Y2K + SOX + CRM = The Market Opportunity For ESG Digital Solutions

  • Blog
  • ESG & Sustainability

Y2K + SOX + CRM = The Market Opportunity For ESG Digital Solutions

Everyone who is anyone is struggling to describe the scale of the market opportunity for ESG digital solutions. Executive leaders with a long pedigree in tech consulting have tended to point to the Y2K boom in project work and compare those halcyon days with the urgency of tackling climate change and pivoting strategies in the face of big policy changes. Practice leaders at the Big Four point to the Sarbanes-Oxley (SOX) regulation which, from 2002 triggered billions in spend on consulting followed by the implementation of thousands of heavy-duty finance, accounting and risk management software solutions. Entrepreneurs at ESG tech providers point to the creation of the CRM software market by Siebel Systems and Salesforce which in 25 years has grown into a $60 billion market. We think everyone is right. 

Firstly, the Y2K-like deadline of climate change. The blisteringly hot summer of 2022 – with wildfires spreading from the south of Spain to the outskirts of London, India experiencing its worst heatwave on record and the river Rhine hitting its lowest water level in recorded history – will be one turning point among many in the perception of when climate change transitioned from “future risk” to “immediate threat”. For firms, the deadline of climate action comes via policy and regulation – like Y2K hitting different economies at different times. For example, in the US, the surprise passage of the $370 billion Inflation Reduction Act means that firms must adapt their strategies to align with a 40% reduction in GHG emissions by 2030. In Australia, a change of government resulted in a far more aggressive 2022 Climate Change Bill with a target to reduce CO₂ emissions by 43% by 2030.  

Secondly, the SOX-comparable regulatory burden of ESG. JP Morgan estimates that in 2021 more than $500 billion flowed into ESG funds with the trend set to continue. Regulators are acting to protect investors with requirements for financial institutions to categorize the ESG integration, focus or impact of their equity portfolios and loan books. Similar ESG disclosure regulations are also being rolled out for issuers of debt and equity. The EU Corporate Sustainability Reporting directive will, starting from the 2024 financial year, require 11,700 large EU firms to disclose a wide range of climate and ESG metrics. Given the global nature of ESG regulations, spend on digital solutions will be far larger than the level of spend on SOX solutions – which were mostly limited to the US market.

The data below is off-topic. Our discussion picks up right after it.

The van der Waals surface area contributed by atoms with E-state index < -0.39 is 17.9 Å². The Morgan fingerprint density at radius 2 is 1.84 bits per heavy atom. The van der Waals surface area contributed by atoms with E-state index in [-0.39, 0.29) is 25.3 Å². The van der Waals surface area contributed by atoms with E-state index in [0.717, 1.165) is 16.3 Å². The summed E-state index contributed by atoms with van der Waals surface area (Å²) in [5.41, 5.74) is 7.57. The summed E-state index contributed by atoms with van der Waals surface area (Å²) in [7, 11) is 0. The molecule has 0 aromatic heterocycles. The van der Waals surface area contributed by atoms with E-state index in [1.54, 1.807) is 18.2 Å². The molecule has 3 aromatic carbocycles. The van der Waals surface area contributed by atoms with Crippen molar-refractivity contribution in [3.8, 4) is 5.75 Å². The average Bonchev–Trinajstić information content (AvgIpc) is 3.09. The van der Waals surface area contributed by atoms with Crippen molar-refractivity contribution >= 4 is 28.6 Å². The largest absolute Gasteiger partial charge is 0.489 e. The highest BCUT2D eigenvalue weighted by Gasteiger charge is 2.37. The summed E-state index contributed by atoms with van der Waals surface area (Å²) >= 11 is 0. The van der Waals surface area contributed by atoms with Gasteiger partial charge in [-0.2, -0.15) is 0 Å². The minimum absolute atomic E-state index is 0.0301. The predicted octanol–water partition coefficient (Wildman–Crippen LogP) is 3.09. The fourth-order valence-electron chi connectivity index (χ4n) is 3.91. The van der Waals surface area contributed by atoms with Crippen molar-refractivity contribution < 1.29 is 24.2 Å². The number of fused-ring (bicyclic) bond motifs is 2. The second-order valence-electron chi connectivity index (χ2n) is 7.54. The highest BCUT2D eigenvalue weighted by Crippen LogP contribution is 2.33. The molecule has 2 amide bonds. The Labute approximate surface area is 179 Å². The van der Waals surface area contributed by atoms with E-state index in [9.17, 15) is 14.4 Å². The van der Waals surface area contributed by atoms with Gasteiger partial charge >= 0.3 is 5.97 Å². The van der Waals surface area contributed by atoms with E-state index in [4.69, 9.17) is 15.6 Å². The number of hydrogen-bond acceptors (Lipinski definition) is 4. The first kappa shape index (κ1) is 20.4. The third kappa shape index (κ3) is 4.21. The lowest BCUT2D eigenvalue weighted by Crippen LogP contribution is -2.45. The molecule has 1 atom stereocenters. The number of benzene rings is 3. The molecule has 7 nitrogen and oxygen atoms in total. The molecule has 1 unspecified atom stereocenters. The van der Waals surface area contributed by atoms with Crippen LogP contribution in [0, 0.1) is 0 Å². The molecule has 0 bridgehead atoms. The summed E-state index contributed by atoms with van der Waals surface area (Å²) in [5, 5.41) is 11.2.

Thirdly, the CRM-like level of tech innovation. Across 32 climate and ESG buying concepts, Verdantix has catalogued more than 1,000 tech vendors. With private equity firms creating dedicated funds for climatetech and ESGtech, thousands more software providers will come to market. Worth noting we’re in the early stage of this market which is focused on data collection and disclosure. We’re just now seeing demand for more sophisticated solutions for enterprise carbon management, ESG risk management and integrated circular economy digitization. Tech categories like EHS software and supply chain sustainability are building blocks for the overall ESG digital solutions market which will exceed $30 billion by 2030. Just like CRM, some tech start-ups will achieve incredible scale.

David Metcalfe


David is the CEO of Verdantix and co-founded the firm in 2008. Based on his 20 years of experience in technology strategy and research roles he provides guidance on digital strategies to C-level executives at technology providers, partners at private equity firms and function heads at large corporations. His current focus is on helping clients understand their market opportunity tied to ESG investment trends and their impact on corporate sustainability strategies. During his 12 years running Verdantix – including 4 leading the New York office – he has helped dozens of clients grow their businesses through fund raising, acquisitions and international growth. David was previously SVP Research at Forrester and Head of Analysis & Forecasting at BT. He holds a PhD from Cambridge University and also worked as a Research Associate at the Harvard Business School.